• WordNet 3.6
    • n egotism an exaggerated opinion of your own importance
    • n egotism an inflated feeling of pride in your superiority to others
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Webster's Revised Unabridged Dictionary
    • n Egotism The practice of too frequently using the word I; hence, a speaking or writing overmuch of one's self; self-exaltation; self-praise; the act or practice of magnifying one's self or parading one's own doings. The word is also used in the sense of egoism. "His excessive egotism , which filled all objects with himself."
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Century Dictionary and Cyclopedia
    • n egotism The practice of putting forward or dwelling upon one's self; the habit of talking or writing too much about one's self.
    • n egotism Hence An excessive esteem or consideration for one's self, leading one to judge of everything by its relation to one's own interests or importance.
    • n egotism Synonyms Pride, Egotism, Vanity, Conceit, Self-conceit, Self-consciousness. Pride and egotism imply a certain indifference to the opinions of others concerning one's self. Pride is a self-contained satisfaction with the excellence of what one is or has, despising what others are or think. Vanity is just the opposite; it is the love of being even fulsomely admired. Pride rests often upon higher or intrinsic things: as, pride of family, place, or power; intellectual or spiritual pride. Vanity rests often upon lower and external things, as beauty, figure, dress, ornaments; but the essential difference is in the question of dependence upon others. Over the same things one person might have pride and another vanity. One may be too proud to be vain. Conceit, or self-conceit, is an overestimate of one's own abilities or accomplishments: it is too much an elevation of the real self to rest upon wealth, dress, or other external things. Egotism is a strong and obtrusive confidence in one's self, shown primarily in conversation, not only by frequent references to self, but by monopolizing attention, ignoring the opinions of others, etc. It differs from conceit chiefly in its selfishness and unconsciousness of its appearance in the eyes of others. Conceit becomes egotism when it is selfish enough to disparage others for its own comparative elevation. Self-consciousness is often confounded with egotism, conceit, or vanity, but it may be only an embarrassing sense of one's own personality, an inability to refrain from thinking how one appears to others; it therefore often makes one shrink out of notice.
    • n egotism Something which befalls you may seem a great misfortune;—you … begin to think that it is a chastisement, or a warning …. But give up this egotistic indulgence of your fancy; examine a little what misfortunes, greater a thousand fold, are happening, every second, to twenty times worthier persons; and your self-consciousness will change into pity and humility.
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Chambers's Twentieth Century Dictionary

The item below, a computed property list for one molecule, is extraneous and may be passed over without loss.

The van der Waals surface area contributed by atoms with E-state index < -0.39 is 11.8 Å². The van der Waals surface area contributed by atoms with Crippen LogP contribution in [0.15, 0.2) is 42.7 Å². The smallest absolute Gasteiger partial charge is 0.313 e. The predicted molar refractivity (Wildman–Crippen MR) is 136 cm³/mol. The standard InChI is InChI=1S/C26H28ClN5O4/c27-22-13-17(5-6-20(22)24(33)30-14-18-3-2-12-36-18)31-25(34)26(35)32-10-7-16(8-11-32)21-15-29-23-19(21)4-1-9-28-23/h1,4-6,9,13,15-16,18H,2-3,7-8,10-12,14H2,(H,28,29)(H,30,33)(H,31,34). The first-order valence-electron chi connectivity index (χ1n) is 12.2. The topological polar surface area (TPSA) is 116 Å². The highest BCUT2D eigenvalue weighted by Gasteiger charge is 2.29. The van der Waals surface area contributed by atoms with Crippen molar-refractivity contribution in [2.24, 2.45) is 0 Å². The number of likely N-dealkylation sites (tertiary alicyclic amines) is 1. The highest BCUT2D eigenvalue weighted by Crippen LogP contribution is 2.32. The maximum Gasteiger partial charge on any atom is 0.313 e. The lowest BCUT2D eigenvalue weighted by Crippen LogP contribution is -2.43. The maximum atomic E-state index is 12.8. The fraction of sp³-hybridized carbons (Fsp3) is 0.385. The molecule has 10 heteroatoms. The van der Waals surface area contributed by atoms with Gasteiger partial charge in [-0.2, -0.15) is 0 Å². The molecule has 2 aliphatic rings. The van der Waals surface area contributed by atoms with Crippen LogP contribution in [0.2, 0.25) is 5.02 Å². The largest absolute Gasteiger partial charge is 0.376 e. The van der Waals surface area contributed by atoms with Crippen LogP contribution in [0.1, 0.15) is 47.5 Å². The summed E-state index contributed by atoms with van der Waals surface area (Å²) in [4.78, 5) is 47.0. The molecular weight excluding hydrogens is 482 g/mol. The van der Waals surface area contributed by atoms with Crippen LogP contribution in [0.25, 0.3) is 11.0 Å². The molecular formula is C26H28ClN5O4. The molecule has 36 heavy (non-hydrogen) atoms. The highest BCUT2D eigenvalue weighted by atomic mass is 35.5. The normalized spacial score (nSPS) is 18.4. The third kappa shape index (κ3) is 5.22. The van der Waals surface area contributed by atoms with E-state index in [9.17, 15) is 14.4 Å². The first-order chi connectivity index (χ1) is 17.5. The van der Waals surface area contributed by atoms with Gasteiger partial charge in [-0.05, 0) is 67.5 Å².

• ns Egotism a frequent use of the pronoun I: speaking much of one's self: self-exaltation
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  • Thomas Carlyle
    “Egotism is the source and summary of all faults and miseries.”
  • Coltvos
    “The one who overcomes egotism rids themselves of the most stubborn obstacle that blocks the way to all true greatness and all true happiness.”
  • Johann Wolfgang Von Goethe
    “Mastery passes often for egotism.”
  • George V. Higgins
    George V. Higgins
    “Egotism is the art of seeing in yourself what others cannot see.”
  • Frank Leahy
    Frank Leahy
    “Egotism is the anesthetic that dulls the pain of stupidity.”
  • Marianne Moore
    Marianne Moore
    “Egotism is usually subversive of sagacity.”


Webster's Revised Unabridged Dictionary
L. ego, I + ending -tism, for -ism, prob. influenced by other English words in -tism, fr. the Greek, where t is not part of the ending, as baptism,. See Egoism
Chambers's Twentieth Century Dictionary
L. ego, I.


In literature:

They are to make such way through it as they can, with egotism for their only trusty instrument.
"Rousseau" by John Morley
But pardon my egotism, and I will proceed with my story about Rice Corner.
"Homestead on the Hillside" by Mary Jane Holmes
But in general her pride, her very egotism and quick temper kept her true.
"The Marriage of William Ashe" by Mrs. Humphry Ward
There are none of the cold particles in it, the hardness and self-ends, which render vanity and egotism hateful.
"The Works of Charles Lamb in Four Volumes, Volume 4" by Charles Lamb
Henceforth, you will no longer live in the selfish egotism of solitude.
"Abbe Mouret's Transgression La Faute De L'abbe Mouret" by Emile Zola
Perhaps it is necessary to have great egotism and selfishness for the arts' development.
"Katrine" by Elinor Macartney Lane
It is the apotheosis of sentimental egotism and social callousness.
"The Life of Napoleon I (Volumes, 1 and 2)" by John Holland Rose
Nor was there any, from the point of view of her young egotism and inexperience.
"Septimus" by William J. Locke
Now I was fully awake, the enormity of my father's dishonesty and his extreme egotism weighed heavily upon me.
"The Doctor's Dilemma" by Hesba Stretton
The salesman betrayed such egotism that his employer was disgusted.
"Certain Success" by Norval A. Hawkins

In news:

Jury Weighs John Edwards's Tale of Self-Admitted Egotism .
The Irredeemably Boring Egotism of Cindy Sherman.
1776 and American Egotism .
There's naked ambition, of course, and egotism, and narcissism.
Drag-rooted performance works that question the egotism of the artist and the role of the audience.
Who Will Be The Next to 'EGOT.
With this past weekend's Grammys, producer Scott Rudin became the latest entertainer to earn the ugly, ineffective title of "EGOT"–having won an Emmy, Grammy, Oscar, and Tony.
Could she be the recipient of an EGOT+.